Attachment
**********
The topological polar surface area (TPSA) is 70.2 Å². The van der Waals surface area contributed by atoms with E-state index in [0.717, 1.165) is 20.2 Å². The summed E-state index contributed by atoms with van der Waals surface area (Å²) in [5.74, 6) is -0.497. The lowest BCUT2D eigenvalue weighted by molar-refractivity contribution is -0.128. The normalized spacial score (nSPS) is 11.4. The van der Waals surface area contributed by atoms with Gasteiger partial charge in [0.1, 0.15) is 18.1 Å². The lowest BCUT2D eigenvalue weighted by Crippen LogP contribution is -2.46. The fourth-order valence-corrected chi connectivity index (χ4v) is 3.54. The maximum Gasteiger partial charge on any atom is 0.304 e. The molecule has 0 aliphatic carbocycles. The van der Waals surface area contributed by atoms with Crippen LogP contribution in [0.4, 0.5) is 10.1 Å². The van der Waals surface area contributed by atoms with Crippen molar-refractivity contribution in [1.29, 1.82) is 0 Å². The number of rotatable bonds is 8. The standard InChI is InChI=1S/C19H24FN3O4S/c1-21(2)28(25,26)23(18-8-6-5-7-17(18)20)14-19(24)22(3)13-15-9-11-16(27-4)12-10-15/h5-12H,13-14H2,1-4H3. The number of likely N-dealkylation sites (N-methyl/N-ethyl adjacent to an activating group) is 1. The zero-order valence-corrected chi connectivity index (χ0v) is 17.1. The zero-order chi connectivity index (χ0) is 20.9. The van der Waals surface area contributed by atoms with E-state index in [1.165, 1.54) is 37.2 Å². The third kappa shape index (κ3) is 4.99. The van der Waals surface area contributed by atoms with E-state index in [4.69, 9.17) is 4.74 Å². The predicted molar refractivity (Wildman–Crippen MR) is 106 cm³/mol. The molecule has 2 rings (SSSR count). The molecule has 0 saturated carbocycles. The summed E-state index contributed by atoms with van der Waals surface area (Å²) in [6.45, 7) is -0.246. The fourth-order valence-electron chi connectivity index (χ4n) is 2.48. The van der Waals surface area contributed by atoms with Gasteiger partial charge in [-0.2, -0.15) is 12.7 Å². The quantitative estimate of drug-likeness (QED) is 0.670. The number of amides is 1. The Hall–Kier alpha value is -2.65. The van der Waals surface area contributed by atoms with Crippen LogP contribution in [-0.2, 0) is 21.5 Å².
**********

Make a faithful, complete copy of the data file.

The topological polar surface area (TPSA) is 70.2 Å². The van der Waals surface area contributed by atoms with E-state index in [0.717, 1.165) is 20.2 Å². The summed E-state index contributed by atoms with van der Waals surface area (Å²) in [5.74, 6) is -0.497. The lowest BCUT2D eigenvalue weighted by molar-refractivity contribution is -0.128. The normalized spacial score (nSPS) is 11.4. The van der Waals surface area contributed by atoms with Gasteiger partial charge in [0.1, 0.15) is 18.1 Å². The lowest BCUT2D eigenvalue weighted by Crippen LogP contribution is -2.46. The fourth-order valence-corrected chi connectivity index (χ4v) is 3.54. The maximum Gasteiger partial charge on any atom is 0.304 e. The molecule has 0 aliphatic carbocycles. The van der Waals surface area contributed by atoms with Crippen LogP contribution in [0.4, 0.5) is 10.1 Å². The van der Waals surface area contributed by atoms with Crippen molar-refractivity contribution in [1.29, 1.82) is 0 Å². The number of rotatable bonds is 8. The standard InChI is InChI=1S/C19H24FN3O4S/c1-21(2)28(25,26)23(18-8-6-5-7-17(18)20)14-19(24)22(3)13-15-9-11-16(27-4)12-10-15/h5-12H,13-14H2,1-4H3. The number of likely N-dealkylation sites (N-methyl/N-ethyl adjacent to an activating group) is 1. The zero-order valence-corrected chi connectivity index (χ0v) is 17.1. The zero-order chi connectivity index (χ0) is 20.9. The van der Waals surface area contributed by atoms with E-state index in [1.165, 1.54) is 37.2 Å². The third kappa shape index (κ3) is 4.99. The van der Waals surface area contributed by atoms with E-state index in [4.69, 9.17) is 4.74 Å². The predicted molar refractivity (Wildman–Crippen MR) is 106 cm³/mol. The molecule has 2 rings (SSSR count). The molecule has 0 saturated carbocycles. The summed E-state index contributed by atoms with van der Waals surface area (Å²) in [6.45, 7) is -0.246. The fourth-order valence-electron chi connectivity index (χ4n) is 2.48. The van der Waals surface area contributed by atoms with Gasteiger partial charge in [-0.2, -0.15) is 12.7 Å². The quantitative estimate of drug-likeness (QED) is 0.670. The number of amides is 1. The Hall–Kier alpha value is -2.65. The van der Waals surface area contributed by atoms with Crippen LogP contribution in [-0.2, 0) is 21.5 Å².